Agronomist and enologist Gianmario Cerutti tells us about the 2016 harvest, which promises excellent results
The last grapes of barbera and nebbiolo have been gathered and the wine cellars are busy with fermenting and racking. Some wines are already ready for fining, while others are still transforming, ready to be served at the tables of wine lovers in the coming years.
But how did the 2016 harvest go? And what is the outlook for the wines that will come from it? We asked Gianmario Cerutti, agronomist and enologist that has followed operations in the vineyard and cellars for many years at Casa Coppo.
Gianmario, can you give us an overview of the year?
This year was overall good. In general, we can say that the results are excellent for all varieties. A cool and rainy spring was mitigated with a hot summer without too much precipitation, and a consistent vegetative development gave us mature grapes with overall good quality—healthy and abundant. I’d say that all in all the weather was good, except of course for the times that nature let herself be known…during the hailstorms, for example.
How was the climate?
For most of the year, I would say optimal. It was perfect during the days of harvest, which is usually the most critical time. The dry climate let us manage the vineyards with a light hand, when it came to interventions.
Some people talked about drought…
Summer was hot, it’s true, but the sun wasn’t too aggressive. There was maybe some water shortage near the end of August, but the rains during the first part of September gave life to the vines again. Barbera more than any other grape profited from the rains, because they took another two weeks to perfectly ripen.
Would you describe this harvest as balanced?
Exactly. The analysis of the grapes and the confirmation from the cellars show us that the grapes and must are extremely balanced in acidity and sugar level. It’s ideal for sparkling wines, for Chardonnay, and even excellent for Barbera, which I predict will be great.
Anything that didn’t go so well?
The only real difficulty was in July with the hailstorms in the zone of Agliano and between Castelnuovo Calcea and Nizza Monferrato. But fortunately, only some of vines were seriously hit. The problem with hail, other than its damage to the quality and quantity of grapes for that year, is that if it’s an intense hailstorm, it can even affect production in the next year. Strong hailstorms provoke bad wounds on the woody parts of the vines, and if they’re not well-managed they can cause serious problems. We will monitor the situation vineyard by vineyard, and if need be, we will target the cases that need fertilizer and give the vines natural substances during spring or autumn that help vines if they’re having a hard time. But overall, we will be attentive and gentle with the pruning and only with the healthy shoots that lignified well, so that we can manage the vines for the next budding and help them reclaim their full vigor, if need be.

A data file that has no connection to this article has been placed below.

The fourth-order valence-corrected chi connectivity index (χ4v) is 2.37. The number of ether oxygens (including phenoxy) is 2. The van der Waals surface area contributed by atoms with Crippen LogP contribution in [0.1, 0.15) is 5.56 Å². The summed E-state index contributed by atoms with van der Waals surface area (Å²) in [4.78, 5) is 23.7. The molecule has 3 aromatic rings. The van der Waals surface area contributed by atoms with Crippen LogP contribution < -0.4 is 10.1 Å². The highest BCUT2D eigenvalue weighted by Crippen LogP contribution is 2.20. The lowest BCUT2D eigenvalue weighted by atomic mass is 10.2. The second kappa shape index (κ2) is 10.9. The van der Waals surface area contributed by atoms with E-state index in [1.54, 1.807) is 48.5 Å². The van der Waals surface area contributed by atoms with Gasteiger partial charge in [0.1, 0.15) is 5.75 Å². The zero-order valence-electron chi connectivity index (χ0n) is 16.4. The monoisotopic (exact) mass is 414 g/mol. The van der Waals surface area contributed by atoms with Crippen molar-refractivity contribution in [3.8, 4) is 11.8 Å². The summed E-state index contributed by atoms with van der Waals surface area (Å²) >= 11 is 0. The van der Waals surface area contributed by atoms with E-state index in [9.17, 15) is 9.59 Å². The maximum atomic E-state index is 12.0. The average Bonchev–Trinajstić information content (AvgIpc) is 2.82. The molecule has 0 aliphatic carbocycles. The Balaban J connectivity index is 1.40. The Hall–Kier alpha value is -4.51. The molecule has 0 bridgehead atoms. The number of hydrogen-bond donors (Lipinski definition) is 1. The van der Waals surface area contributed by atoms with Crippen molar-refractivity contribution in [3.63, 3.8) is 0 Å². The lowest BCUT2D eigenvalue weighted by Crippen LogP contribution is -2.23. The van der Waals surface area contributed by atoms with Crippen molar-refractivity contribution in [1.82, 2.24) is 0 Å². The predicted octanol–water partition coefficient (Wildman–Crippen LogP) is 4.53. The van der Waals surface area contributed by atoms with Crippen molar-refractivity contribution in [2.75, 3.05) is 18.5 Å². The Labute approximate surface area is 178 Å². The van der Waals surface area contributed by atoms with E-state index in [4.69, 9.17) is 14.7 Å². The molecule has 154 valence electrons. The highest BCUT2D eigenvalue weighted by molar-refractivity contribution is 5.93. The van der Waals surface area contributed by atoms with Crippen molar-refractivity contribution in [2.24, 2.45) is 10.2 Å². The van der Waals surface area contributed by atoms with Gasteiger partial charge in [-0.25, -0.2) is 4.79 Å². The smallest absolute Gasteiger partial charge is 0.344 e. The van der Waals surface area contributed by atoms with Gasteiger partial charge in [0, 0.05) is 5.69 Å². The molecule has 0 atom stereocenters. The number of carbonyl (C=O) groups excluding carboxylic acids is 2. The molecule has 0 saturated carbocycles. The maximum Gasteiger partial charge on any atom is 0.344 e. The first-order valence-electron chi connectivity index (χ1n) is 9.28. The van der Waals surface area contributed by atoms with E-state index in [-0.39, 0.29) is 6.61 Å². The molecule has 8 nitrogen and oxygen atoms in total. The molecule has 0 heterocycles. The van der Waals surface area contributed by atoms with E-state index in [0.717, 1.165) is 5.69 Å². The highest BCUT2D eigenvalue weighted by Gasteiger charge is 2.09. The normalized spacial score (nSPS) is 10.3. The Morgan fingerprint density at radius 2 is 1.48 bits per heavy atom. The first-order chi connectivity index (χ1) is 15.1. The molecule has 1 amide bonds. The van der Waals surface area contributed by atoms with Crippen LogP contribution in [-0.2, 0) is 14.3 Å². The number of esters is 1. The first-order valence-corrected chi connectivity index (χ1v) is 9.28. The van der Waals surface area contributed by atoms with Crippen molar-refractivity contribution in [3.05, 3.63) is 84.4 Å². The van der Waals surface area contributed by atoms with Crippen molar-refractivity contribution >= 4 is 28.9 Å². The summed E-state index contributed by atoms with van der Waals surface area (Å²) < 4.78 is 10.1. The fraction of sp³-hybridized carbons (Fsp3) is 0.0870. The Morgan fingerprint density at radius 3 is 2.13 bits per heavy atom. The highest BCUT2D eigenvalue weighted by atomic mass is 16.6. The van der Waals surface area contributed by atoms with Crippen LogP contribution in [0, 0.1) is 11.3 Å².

What type of Barbera can we look forward to?
From the first fermentations, we noticed that the Barbera is balanced in aromas and in characteristic fruitiness. The optimal ripening gave it soft tannins and a good grade of alcohol. A perfect extraction of color, but overall, a good balance of components that make a Barbera enjoyable at its early stages, yet with definite potential to age well and develop with elegance. We just have to wait for the results, which will surely be exciting!